What’s the application process like at the
Institute of Buddhist Studies?
The application process serves two functions: first, it ensures that applicants have the necessary prior education or experience to succeed in a graduate-level program; second, it ensures that the institution has the necessary courses, programs, and faculty to support a student and their chosen path of study.
Prior experience: an applicant can demonstrate their ability to do graduate-level work in a number of different ways — through prior education, degrees, or coursework, standardized test scores, letters of recommendation, and so forth. You should be prepared to submit transcripts of prior coursework and degrees. Strong letters of recommendation from past professors or those who can speak to your intellectual abilities are a plus. If you have relevant prior experience — such as extensive language training, publications, or other certifications — let us know. The Admissions Committee reviews all of this information to make sure that you’re prepared to do the level of academic work required in a graduate program.
Remember that each program has slightly different admissions requirements, so be sure to review those carefully. For example, if you’re applying to the Certificate in Shin Buddhist Studies or the M.Div. with aspirations to be a Buddhist chaplain, a letter from a supervising minister or Buddhist teacher may be helpful. If you’ve taken the GRE, feel free to submit your test scores; but we know that not everyone performs well on standardized tests, so GRE scores are not required for the degree programs. (Note that they are required for the GTU M.A.)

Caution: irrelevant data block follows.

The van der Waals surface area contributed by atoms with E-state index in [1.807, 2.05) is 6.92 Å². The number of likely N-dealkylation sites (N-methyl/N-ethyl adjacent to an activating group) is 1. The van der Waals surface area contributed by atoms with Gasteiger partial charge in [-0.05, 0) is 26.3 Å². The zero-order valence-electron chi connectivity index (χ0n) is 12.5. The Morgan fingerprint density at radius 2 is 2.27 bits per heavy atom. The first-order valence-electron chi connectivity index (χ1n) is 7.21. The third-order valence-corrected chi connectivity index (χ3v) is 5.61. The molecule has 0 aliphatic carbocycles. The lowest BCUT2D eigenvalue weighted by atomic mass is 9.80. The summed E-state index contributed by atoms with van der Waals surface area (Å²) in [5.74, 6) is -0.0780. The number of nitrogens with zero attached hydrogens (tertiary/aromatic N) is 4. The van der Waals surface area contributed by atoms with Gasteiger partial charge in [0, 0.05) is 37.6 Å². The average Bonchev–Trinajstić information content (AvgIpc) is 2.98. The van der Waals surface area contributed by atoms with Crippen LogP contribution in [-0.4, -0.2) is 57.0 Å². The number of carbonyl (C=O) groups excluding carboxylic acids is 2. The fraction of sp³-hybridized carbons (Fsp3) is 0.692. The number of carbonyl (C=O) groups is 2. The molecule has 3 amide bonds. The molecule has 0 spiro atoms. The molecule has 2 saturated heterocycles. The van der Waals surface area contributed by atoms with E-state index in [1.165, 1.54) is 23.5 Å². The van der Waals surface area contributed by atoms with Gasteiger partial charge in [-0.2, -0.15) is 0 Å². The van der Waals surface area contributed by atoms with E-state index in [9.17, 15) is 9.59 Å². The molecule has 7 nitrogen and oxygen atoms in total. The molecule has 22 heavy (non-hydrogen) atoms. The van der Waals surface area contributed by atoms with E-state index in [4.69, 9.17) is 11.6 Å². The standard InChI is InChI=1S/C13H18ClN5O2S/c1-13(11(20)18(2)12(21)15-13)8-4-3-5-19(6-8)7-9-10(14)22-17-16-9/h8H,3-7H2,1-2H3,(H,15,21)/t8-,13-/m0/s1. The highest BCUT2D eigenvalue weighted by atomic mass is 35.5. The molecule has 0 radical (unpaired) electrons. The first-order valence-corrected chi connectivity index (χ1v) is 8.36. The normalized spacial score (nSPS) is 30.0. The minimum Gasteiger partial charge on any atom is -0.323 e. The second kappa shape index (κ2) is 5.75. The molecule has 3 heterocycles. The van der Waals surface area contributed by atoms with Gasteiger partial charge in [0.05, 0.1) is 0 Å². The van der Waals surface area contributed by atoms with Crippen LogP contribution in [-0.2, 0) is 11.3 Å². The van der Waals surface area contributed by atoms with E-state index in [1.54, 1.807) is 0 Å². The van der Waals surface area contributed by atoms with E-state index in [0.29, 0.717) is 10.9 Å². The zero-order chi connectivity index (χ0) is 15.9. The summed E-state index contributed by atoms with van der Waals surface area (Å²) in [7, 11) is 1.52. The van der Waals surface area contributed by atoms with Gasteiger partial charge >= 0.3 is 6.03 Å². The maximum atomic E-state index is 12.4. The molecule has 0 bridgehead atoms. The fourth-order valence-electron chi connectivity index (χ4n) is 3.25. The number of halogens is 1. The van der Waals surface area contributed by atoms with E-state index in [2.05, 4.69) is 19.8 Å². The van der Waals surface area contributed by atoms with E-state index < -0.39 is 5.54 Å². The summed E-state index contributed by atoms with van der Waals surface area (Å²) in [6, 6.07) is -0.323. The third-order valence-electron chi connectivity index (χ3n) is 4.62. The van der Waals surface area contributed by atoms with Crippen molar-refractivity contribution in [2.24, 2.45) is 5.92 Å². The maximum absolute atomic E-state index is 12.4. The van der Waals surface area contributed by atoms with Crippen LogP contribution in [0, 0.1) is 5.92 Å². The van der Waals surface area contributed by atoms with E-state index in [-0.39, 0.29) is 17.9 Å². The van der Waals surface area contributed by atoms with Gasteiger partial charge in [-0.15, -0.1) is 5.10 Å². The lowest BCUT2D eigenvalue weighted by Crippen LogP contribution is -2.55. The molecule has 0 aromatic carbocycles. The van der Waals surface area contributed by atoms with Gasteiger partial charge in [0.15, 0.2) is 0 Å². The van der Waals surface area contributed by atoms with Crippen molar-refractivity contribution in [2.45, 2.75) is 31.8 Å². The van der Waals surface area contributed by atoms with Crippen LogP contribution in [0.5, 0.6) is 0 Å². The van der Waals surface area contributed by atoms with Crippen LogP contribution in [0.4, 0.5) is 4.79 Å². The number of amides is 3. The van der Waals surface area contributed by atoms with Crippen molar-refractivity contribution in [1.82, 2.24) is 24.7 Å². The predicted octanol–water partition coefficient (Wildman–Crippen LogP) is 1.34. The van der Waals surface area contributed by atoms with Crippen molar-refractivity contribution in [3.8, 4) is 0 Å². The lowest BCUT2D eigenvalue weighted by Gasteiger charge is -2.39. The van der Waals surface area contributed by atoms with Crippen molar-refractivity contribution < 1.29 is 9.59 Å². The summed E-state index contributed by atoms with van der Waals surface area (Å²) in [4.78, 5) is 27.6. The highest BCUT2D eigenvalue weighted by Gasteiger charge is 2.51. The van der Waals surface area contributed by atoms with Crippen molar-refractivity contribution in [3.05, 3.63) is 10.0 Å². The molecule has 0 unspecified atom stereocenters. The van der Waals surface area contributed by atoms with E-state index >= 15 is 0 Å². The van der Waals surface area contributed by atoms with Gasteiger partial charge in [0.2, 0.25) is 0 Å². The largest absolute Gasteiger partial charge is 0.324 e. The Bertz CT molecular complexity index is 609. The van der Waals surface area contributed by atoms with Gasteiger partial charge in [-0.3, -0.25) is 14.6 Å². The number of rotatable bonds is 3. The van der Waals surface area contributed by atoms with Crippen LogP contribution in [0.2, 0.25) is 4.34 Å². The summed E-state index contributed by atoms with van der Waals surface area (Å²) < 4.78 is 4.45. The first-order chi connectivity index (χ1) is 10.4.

Institutional support: just like the Admissions Committee wants to make sure you’re prepared to do graduate-level work, we also need to make sure we can support you and your professional or personal goals. Does the IBS offer courses, programs, or have faculty or research resources in your chosen area of study? To answer that question, spend some time reviewing our catalog, looking at our faculty pages, and the degree and certificate program descriptions. And then write your statement of purpose with this information in mind.
Your statement of purpose is crucial; this is how we find out what your goals are and decide whether or not we’re able to support you. Again, each program is different — if you’re interested in pursuing a career in Buddhist studies (going on to get a doctorate and become a university professor, for example) and are applying to the M.A.B.S, your statement should have a clearly defined research area and you should reference the faculty and resources here at IBS that can support you. If you’re planning on becoming a Buddhist chaplain, discussing the type of work you want to do or your prior service or connection to a Buddhist community is helpful.
Remember, our goal at IBS is to support and encourage our students through their program and beyond by preparing them to be effective scholars, ministers, chaplains, and leaders. The application process is intended to make sure we’re the right place to serve your needs and that you’re prepared to take this next step in your education. Whatever information you can provide helps us ensure we’re the right place for your academic success, spiritual and professional development.